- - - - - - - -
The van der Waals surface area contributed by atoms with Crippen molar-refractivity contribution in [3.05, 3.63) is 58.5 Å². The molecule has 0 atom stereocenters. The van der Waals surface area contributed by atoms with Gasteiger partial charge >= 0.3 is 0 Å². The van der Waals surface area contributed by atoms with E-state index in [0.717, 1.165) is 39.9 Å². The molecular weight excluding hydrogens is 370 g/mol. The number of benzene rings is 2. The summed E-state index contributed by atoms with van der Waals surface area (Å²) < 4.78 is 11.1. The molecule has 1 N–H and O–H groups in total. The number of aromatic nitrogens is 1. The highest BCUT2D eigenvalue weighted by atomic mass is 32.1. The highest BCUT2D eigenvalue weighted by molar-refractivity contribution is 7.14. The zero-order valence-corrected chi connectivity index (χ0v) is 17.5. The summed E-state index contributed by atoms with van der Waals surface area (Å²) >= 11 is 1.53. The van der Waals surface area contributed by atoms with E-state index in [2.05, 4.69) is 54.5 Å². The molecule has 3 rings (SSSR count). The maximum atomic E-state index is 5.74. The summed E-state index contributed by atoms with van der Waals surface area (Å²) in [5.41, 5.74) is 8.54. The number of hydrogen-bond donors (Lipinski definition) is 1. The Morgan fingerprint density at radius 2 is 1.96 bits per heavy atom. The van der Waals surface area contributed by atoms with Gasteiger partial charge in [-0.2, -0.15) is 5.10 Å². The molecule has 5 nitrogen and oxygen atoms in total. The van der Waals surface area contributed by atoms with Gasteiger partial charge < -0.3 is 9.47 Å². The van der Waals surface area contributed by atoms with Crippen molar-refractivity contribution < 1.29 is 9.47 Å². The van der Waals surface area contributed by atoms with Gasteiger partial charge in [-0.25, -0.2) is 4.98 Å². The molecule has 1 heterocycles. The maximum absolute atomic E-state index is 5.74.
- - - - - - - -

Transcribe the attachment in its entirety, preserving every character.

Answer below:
The van der Waals surface area contributed by atoms with Crippen molar-refractivity contribution in [3.05, 3.63) is 58.5 Å². The molecule has 0 atom stereocenters. The van der Waals surface area contributed by atoms with Gasteiger partial charge >= 0.3 is 0 Å². The van der Waals surface area contributed by atoms with E-state index in [0.717, 1.165) is 39.9 Å². The molecular weight excluding hydrogens is 370 g/mol. The number of benzene rings is 2. The summed E-state index contributed by atoms with van der Waals surface area (Å²) < 4.78 is 11.1. The molecule has 1 N–H and O–H groups in total. The number of aromatic nitrogens is 1. The highest BCUT2D eigenvalue weighted by atomic mass is 32.1. The highest BCUT2D eigenvalue weighted by molar-refractivity contribution is 7.14. The zero-order valence-corrected chi connectivity index (χ0v) is 17.5. The summed E-state index contributed by atoms with van der Waals surface area (Å²) >= 11 is 1.53. The van der Waals surface area contributed by atoms with E-state index in [2.05, 4.69) is 54.5 Å². The molecule has 3 rings (SSSR count). The maximum atomic E-state index is 5.74. The summed E-state index contributed by atoms with van der Waals surface area (Å²) in [5.41, 5.74) is 8.54. The number of hydrogen-bond donors (Lipinski definition) is 1. The Morgan fingerprint density at radius 2 is 1.96 bits per heavy atom. The van der Waals surface area contributed by atoms with Gasteiger partial charge in [-0.2, -0.15) is 5.10 Å². The molecule has 5 nitrogen and oxygen atoms in total. The van der Waals surface area contributed by atoms with Gasteiger partial charge < -0.3 is 9.47 Å². The van der Waals surface area contributed by atoms with Crippen molar-refractivity contribution < 1.29 is 9.47 Å². The van der Waals surface area contributed by atoms with Gasteiger partial charge in [-0.25, -0.2) is 4.98 Å². The molecule has 1 heterocycles. The maximum absolute atomic E-state index is 5.74.